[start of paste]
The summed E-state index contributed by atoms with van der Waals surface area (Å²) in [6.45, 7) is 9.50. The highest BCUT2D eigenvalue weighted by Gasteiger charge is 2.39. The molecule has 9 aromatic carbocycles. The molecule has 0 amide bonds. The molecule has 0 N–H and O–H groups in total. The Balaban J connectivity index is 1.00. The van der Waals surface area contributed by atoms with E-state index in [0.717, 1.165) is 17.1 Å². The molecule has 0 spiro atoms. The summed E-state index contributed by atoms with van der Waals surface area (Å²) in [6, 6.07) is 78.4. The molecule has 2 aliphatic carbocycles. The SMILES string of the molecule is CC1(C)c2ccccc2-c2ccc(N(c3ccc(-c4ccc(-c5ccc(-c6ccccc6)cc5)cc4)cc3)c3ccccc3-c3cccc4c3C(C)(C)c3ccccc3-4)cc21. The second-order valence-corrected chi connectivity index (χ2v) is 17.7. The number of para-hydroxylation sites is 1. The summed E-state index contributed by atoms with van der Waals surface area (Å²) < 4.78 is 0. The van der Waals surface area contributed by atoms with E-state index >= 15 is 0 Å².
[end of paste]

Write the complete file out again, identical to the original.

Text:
The summed E-state index contributed by atoms with van der Waals surface area (Å²) in [6.45, 7) is 9.50. The highest BCUT2D eigenvalue weighted by Gasteiger charge is 2.39. The molecule has 9 aromatic carbocycles. The molecule has 0 amide bonds. The molecule has 0 N–H and O–H groups in total. The Balaban J connectivity index is 1.00. The van der Waals surface area contributed by atoms with E-state index in [0.717, 1.165) is 17.1 Å². The molecule has 0 spiro atoms. The summed E-state index contributed by atoms with van der Waals surface area (Å²) in [6, 6.07) is 78.4. The molecule has 2 aliphatic carbocycles. The SMILES string of the molecule is CC1(C)c2ccccc2-c2ccc(N(c3ccc(-c4ccc(-c5ccc(-c6ccccc6)cc5)cc4)cc3)c3ccccc3-c3cccc4c3C(C)(C)c3ccccc3-4)cc21. The second-order valence-corrected chi connectivity index (χ2v) is 17.7. The number of para-hydroxylation sites is 1. The summed E-state index contributed by atoms with van der Waals surface area (Å²) < 4.78 is 0. The van der Waals surface area contributed by atoms with E-state index >= 15 is 0 Å².